• Tuition: Tuition for the 120 credit undergraduate program is $38,000 or $960 per credit.
  • Financial aid: SNHU makes every effort to provide students with excellent financial aid options. Students with high school GPAs of 2.5 and higher will now be eligible to receive up to $18,000 in grants and scholarships — in addition to federal financial aid. The financial aid handbook can give you all the specifics.

Part III: Launching a Mathematics Career

Selecting a path for education is just a portion of the work you need to do in order to land a position in your projected career. Especially with a field as broad as math, it is important to get real-world experience to help narrow doing your job options. Here are a few suggestions to help you do so.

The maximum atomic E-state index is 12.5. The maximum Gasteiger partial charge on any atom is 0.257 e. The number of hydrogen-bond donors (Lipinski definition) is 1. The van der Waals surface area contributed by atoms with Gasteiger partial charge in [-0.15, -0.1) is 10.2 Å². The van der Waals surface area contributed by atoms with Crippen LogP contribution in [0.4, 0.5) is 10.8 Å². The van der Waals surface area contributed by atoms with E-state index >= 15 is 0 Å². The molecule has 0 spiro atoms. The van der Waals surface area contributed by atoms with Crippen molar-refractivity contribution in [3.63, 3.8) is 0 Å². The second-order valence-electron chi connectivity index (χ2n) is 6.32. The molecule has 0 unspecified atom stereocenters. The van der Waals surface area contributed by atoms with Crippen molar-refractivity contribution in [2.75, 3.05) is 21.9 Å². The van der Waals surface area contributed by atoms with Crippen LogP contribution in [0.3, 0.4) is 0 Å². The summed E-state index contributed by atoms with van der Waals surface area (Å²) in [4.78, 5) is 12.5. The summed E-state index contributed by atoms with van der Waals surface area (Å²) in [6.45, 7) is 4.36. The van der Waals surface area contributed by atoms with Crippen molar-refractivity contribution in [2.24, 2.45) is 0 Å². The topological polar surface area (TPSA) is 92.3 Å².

Explore Careers in Math

Professional societies such as the American Mathematical Society are a great way to get engaged and involved with your educational community. The AMS has programs for high-school, undergraduate and graduate students, which provide networking opportunities and the ability to get direct experience in the field.

Internships are another great way to get experience and there are opportunities to do so in just about every sector, from government to private industry and laboratories. This AMS list features internship options from Boeing, AT&T and the U.S. Department of Energy. Working in an industry will help you decide if that is where you can see yourself long-term.

Acquaint Yourself with Academia